The sky’s the limit when it comes to 100E improvements. Lots of small changes can make a big difference
As an economy car, the Ford 100E is an ideal candidate for upgrades, from mild to wild. It helps that there’s a great club (the Ford Sidevalve Owners’ Club, or FSOC) that offers plenty of expertise. Many of the parts produced in period by Aquaplane can still be found, with reproduction items available too.
Any engine swap, apart from the ultra-rare Fiat 2.0-litre twin-cam, requires non-reversible bulkhead and tunnel modifications, which will probably land you in hot water with the DVLA. A kit is available to fit the overheadvalve Anglia 105E engine but this upsets the balance of the car, which is already compromised by the heavier drivetrain, so think carefully before taking this route.
The most worthwhile modification is to fit a 105E four-speed gearbox. But it’s an involved conversion – even with the replacement alloy bellhousing – that requires a mixture of 100E and 105E clutch components and some machining. The original steering is no more than OK. Fitting an Escort rack improves things, but must be transplanted as an entire system with crossmember, struts, track control arms and antiroll bar or bump steer will result.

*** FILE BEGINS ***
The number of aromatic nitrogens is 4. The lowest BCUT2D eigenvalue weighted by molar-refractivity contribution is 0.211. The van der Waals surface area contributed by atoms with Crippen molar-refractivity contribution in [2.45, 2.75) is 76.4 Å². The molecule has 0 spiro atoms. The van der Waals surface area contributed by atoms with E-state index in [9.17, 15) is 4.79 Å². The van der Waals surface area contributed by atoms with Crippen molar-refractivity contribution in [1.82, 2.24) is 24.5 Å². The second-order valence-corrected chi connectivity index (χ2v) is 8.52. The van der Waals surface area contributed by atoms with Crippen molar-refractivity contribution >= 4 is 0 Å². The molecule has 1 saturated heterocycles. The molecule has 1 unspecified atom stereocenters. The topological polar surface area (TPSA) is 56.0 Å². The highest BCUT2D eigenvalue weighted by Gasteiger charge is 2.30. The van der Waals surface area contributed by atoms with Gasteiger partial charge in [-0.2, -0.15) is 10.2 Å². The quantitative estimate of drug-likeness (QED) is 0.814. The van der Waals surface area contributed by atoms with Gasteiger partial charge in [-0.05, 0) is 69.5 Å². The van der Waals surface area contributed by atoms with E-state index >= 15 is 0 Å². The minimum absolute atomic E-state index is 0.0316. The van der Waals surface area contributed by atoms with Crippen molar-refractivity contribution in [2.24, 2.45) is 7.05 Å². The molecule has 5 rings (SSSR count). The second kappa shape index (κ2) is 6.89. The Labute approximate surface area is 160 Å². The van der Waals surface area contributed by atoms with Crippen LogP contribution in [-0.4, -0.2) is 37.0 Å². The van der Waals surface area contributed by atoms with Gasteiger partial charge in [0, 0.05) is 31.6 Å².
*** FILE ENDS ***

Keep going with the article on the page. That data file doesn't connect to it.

The 100E’s wheels have a 5.5in pitch circle diameter; all later Fords used 4.25in. The 100E rear axle can’t be converted to the later stud spacing and can’t cope with much extra torque, but the 105E axle is stronger, has the correct stud spacing and allows a choice of final drive ratios. But it’s 2in narrower and akin to gold dust. An Escort axle is wider but requires shortened axle tubes and halfshafts (the latter are available) which allows the fitment of bigger brakes to balance any improvement at the front end.